Schr. 873a. Christ as Man of Sorrows, positioned in front of the cross, half-length, with flowing hair, eyes half open, his head inclined to his right, arms crossed, showing the wounds on his hands and side. The inscription on the tablet over the cross is in Greek, and reads ‘ ‘ΒΑCίAEΎS: ΗOAO: ζ[:]:’ (a corruption of ό βασιλεύς τής δόζης); see XYL-11. On either side of Christ’s head, above the cross-bar, are inscribed the words ‘IC. XC.’. The panel beneath the image contained the text of an indulgence, extending over four lines, now completely deleted. Double-lined frame, diagonal shading top and left. Unique copy. It seems certain, on the basis of the parallels assembled by Bradshaw and Dodgson (see XYL-11), that the text was an indulgence of 32,755 years in English. This may be the earliest surviving example of a woodcut Man of Sorrows from England.
ills. Dodgson, ‘English Devotional Woodcuts’, pl. XXXV (a); Dodgson, English Woodcuts, fig. 1; Illustrated Bartsch (Supplement), 163.873–1.
refs. Dodgson, Ashmolean, 33 (Bodl.18); Dodgson, ‘English Devotional Woodcuts’, 98–9; Schreiber, Handbuch, VIII 48; Hind II 737–8; Dodgson, English Woodcuts, 7 no. 1; STC 14077c.8a; Hodnett no. 2505; Nicholson no. 71.
refs. SC 27691; Pächt–Alexander I no. 377.
Binding: Contemporary blind-tooled inboard binding, later rebacked. 204 × 143 × 38 mm. Brown tanned calf over gently bevelled oak boards. The original parchment pastedowns are now lifted, and separate paper board sheets have been added to replace them. All tooling is blind, executed with a single and a three-line fillet and four tools: small square stamp with fleur-de-lis and crown; fleur-de-lis; larger square stamp with fleur-de-lis, crown, and four stars; circular stamp with a hybrid dragon-man; the first three of these are identifiable as tools used by Oldham’s Binder D (attested c.1483–6), for which see Oldham, Blind-stamped Bindings, pl. XXVI nos 364, 370, 377 (……ex informatione Mirjam Foot). The upper board preserves the stub of a tanned-leather strap in a recess, anchored by one decorative copper-alloy nail and one iron nail with washer. A copper-alloy catch plate is anchored to the lower board by two copper-alloy pins. Both boards have other holes and scars around their current furniture, indicating that alterations were made at an early date. Rebacked with brown tanned leather; the trimmed original spine is mounted on the rebacked spine. There is nothing to suggest that the binding is Flemish, as suggested in SC.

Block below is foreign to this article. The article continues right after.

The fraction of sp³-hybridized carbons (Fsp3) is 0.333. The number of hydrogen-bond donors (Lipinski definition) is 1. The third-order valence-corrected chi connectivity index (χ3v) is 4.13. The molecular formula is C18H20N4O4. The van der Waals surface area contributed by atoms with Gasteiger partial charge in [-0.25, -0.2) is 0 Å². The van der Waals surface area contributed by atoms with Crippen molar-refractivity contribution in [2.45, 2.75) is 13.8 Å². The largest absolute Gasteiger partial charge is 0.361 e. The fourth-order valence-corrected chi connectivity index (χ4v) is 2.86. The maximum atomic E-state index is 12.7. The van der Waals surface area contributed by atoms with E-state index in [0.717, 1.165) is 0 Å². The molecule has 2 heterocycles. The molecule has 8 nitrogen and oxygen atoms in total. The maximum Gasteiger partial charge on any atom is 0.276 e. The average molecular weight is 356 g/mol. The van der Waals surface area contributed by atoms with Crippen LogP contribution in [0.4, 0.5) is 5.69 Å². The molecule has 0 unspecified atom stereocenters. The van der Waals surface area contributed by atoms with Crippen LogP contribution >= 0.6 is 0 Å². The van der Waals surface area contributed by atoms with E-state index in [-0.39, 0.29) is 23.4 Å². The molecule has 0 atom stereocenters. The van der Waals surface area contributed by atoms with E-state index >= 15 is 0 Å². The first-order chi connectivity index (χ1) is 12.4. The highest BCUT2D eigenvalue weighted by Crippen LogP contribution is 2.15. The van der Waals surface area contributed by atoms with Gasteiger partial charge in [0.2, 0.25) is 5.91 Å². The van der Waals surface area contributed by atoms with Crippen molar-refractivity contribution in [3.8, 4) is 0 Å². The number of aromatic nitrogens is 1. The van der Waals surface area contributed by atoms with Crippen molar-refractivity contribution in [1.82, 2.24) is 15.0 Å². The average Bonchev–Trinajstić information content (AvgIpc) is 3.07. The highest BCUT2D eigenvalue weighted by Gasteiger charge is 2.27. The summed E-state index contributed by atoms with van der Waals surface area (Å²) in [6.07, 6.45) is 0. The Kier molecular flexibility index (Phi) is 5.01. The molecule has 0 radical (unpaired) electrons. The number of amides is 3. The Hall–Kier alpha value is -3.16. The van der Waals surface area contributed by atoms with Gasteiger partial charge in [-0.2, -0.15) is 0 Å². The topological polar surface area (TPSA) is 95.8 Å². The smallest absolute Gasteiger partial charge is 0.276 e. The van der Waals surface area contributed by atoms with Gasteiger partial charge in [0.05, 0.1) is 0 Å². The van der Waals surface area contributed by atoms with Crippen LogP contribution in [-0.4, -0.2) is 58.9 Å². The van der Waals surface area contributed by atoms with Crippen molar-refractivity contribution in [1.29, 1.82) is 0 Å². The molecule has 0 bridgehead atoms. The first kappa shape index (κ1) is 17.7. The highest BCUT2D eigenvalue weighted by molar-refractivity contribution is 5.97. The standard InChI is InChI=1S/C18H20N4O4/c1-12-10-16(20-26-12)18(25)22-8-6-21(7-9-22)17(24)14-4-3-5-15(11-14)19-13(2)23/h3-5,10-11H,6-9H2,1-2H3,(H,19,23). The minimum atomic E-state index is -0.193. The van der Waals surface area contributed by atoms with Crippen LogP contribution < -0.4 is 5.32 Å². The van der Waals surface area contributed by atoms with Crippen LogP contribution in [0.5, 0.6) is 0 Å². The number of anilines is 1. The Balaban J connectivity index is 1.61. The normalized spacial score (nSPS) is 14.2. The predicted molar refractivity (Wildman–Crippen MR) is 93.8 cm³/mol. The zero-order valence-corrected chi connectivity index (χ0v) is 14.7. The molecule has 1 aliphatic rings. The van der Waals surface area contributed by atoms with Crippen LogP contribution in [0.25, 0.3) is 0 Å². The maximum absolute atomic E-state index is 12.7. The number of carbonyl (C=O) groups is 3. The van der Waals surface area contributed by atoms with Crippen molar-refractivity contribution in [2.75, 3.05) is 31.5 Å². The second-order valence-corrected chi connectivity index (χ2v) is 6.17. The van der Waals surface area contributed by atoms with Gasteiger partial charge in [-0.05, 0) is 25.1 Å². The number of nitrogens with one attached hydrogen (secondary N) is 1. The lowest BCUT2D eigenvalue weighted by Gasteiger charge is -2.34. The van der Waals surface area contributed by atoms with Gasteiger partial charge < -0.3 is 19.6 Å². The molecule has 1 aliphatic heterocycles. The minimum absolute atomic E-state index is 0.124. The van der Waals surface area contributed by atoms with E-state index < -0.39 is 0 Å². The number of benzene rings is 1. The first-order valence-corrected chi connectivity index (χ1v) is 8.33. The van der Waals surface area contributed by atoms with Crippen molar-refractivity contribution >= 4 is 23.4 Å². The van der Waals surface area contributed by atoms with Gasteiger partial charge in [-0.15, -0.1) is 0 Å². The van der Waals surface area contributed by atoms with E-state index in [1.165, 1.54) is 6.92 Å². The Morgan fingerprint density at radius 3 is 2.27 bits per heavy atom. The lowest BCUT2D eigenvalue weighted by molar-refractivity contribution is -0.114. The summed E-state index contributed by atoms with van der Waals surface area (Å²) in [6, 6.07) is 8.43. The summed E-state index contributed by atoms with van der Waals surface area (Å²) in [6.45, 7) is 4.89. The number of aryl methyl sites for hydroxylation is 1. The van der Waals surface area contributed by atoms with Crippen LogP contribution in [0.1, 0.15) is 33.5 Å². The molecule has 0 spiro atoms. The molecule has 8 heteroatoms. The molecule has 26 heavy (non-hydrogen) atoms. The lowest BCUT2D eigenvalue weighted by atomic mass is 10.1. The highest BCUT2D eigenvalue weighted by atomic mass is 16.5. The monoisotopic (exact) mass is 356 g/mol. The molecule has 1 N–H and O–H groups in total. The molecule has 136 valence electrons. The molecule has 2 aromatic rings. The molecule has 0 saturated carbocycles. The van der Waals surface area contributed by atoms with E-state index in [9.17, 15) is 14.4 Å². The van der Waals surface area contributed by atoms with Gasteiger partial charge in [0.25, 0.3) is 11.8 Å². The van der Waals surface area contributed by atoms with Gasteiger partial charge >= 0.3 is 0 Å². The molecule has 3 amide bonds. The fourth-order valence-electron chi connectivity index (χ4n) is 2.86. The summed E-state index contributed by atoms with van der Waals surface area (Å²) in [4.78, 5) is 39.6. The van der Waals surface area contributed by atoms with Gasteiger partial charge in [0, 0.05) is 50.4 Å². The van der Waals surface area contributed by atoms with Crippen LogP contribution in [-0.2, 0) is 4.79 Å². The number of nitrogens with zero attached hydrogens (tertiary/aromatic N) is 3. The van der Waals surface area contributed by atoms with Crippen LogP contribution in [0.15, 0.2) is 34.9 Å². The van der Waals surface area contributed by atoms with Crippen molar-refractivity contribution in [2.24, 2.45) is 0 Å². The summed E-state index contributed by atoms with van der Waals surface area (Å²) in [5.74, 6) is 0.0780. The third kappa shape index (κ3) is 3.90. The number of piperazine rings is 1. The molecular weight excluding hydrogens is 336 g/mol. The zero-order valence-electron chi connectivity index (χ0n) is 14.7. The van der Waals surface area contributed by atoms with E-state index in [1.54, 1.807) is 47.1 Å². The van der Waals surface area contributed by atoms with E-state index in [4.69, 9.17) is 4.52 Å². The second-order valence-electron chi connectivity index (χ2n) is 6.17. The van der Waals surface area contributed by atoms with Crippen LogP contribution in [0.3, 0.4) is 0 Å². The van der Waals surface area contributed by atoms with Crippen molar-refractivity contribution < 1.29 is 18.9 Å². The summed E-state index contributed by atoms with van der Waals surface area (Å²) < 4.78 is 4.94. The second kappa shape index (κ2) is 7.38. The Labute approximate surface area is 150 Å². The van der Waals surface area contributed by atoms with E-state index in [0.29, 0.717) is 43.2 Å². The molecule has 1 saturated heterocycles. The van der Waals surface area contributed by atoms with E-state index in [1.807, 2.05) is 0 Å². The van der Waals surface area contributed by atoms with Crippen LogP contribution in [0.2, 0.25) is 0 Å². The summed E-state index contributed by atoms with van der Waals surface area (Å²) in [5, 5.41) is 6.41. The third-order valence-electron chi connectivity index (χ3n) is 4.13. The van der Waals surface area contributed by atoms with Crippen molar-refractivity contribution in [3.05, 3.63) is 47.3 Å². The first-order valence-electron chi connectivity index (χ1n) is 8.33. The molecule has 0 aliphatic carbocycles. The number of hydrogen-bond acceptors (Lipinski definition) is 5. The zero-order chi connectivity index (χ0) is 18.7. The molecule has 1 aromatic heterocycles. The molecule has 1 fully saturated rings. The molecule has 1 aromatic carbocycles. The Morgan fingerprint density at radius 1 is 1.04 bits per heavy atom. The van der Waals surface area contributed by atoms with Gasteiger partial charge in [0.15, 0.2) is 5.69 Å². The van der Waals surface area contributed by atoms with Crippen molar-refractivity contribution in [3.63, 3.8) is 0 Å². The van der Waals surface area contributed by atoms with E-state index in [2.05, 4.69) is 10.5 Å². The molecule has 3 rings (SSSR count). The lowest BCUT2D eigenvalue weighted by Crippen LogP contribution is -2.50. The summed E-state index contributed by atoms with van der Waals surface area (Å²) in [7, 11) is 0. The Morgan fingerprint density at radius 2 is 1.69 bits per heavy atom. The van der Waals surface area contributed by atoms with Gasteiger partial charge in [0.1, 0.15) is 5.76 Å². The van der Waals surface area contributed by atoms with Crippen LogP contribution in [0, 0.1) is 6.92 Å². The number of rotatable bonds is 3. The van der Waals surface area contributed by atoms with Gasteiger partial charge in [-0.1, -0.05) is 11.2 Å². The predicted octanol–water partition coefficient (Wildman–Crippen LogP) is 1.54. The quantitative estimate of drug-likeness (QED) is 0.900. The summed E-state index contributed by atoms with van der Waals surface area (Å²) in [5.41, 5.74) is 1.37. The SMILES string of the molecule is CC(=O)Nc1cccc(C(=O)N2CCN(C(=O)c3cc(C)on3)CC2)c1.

Provenance: Eleanor (‘Elina’, ‘Alienora’), unidentified (fl. 1470–80). The main part of the book (fols 6r–11v, 22r–88r), which was intended for the use of a woman, whose name is repeatedly mentioned in the prayers on fols 76r–83r, is probably Flemish, to judge from the style of illumination, but made for an English patron, as indicated by the calendar, whose script and illumination are consonant with the body of the book. ‘Elina’ was speculatively identified by Falconer Madan in SC V 338 as Eleanor Nevil, granddaughter of John of Gaunt. The calendar, which follows an English use, is not distinctive except for the unusual (Flemish?) spelling ‘Zwilchin(us)’ for St Swithin at 15 July. Napier’s suggestion, reported in SC, that the English vernacular texts contained in two added blocks of leaves, fols 12–21 and 89–122, of which 120v–122v are an addition of Latin prayers relating to the plague, might have been written in the northern Midlands is not supported by linguistic evidence (ex informatione Anne Hudson). The quire with the woodcut, although written in a different style from these leaves, may also have been added in England. Nathaniel Crynes, M.A., of St John’s College, Oxford (1686–1745). Presented in 1736.
shelfmark: MS. Bodl. 939, fol. iv.